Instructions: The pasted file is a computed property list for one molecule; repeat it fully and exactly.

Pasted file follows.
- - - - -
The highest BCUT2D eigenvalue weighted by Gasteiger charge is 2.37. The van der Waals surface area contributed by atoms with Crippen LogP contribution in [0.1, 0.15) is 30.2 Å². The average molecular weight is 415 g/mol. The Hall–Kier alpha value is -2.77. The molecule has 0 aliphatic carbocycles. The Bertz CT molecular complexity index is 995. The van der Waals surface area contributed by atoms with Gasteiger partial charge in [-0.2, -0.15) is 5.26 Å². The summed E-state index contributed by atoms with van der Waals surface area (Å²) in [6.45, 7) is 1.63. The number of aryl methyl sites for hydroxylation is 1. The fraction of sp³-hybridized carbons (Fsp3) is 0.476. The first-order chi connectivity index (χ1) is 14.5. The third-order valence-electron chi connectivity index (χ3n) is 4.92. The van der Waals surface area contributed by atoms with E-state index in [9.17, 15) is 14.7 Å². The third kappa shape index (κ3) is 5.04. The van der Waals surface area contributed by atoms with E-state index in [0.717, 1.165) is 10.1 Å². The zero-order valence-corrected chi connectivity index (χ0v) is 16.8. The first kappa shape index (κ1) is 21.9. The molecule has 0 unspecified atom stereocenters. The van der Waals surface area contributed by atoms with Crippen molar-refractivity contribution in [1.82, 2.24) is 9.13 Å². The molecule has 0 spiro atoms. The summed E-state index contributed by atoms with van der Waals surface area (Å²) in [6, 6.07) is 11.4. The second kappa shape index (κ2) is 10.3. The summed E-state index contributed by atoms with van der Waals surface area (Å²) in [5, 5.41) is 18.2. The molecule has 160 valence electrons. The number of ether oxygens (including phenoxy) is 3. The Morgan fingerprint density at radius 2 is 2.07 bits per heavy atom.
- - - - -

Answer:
The highest BCUT2D eigenvalue weighted by Gasteiger charge is 2.37. The van der Waals surface area contributed by atoms with Crippen LogP contribution in [0.1, 0.15) is 30.2 Å². The average molecular weight is 415 g/mol. The Hall–Kier alpha value is -2.77. The molecule has 0 aliphatic carbocycles. The Bertz CT molecular complexity index is 995. The van der Waals surface area contributed by atoms with Gasteiger partial charge in [-0.2, -0.15) is 5.26 Å². The summed E-state index contributed by atoms with van der Waals surface area (Å²) in [6.45, 7) is 1.63. The number of aryl methyl sites for hydroxylation is 1. The fraction of sp³-hybridized carbons (Fsp3) is 0.476. The first-order chi connectivity index (χ1) is 14.5. The third-order valence-electron chi connectivity index (χ3n) is 4.92. The van der Waals surface area contributed by atoms with E-state index in [9.17, 15) is 14.7 Å². The third kappa shape index (κ3) is 5.04. The van der Waals surface area contributed by atoms with E-state index in [0.717, 1.165) is 10.1 Å². The zero-order valence-corrected chi connectivity index (χ0v) is 16.8. The first kappa shape index (κ1) is 21.9. The molecule has 0 unspecified atom stereocenters. The van der Waals surface area contributed by atoms with Crippen molar-refractivity contribution in [1.82, 2.24) is 9.13 Å². The molecule has 0 spiro atoms. The summed E-state index contributed by atoms with van der Waals surface area (Å²) in [6, 6.07) is 11.4. The second kappa shape index (κ2) is 10.3. The summed E-state index contributed by atoms with van der Waals surface area (Å²) in [5, 5.41) is 18.2. The molecule has 160 valence electrons. The number of ether oxygens (including phenoxy) is 3. The Morgan fingerprint density at radius 2 is 2.07 bits per heavy atom.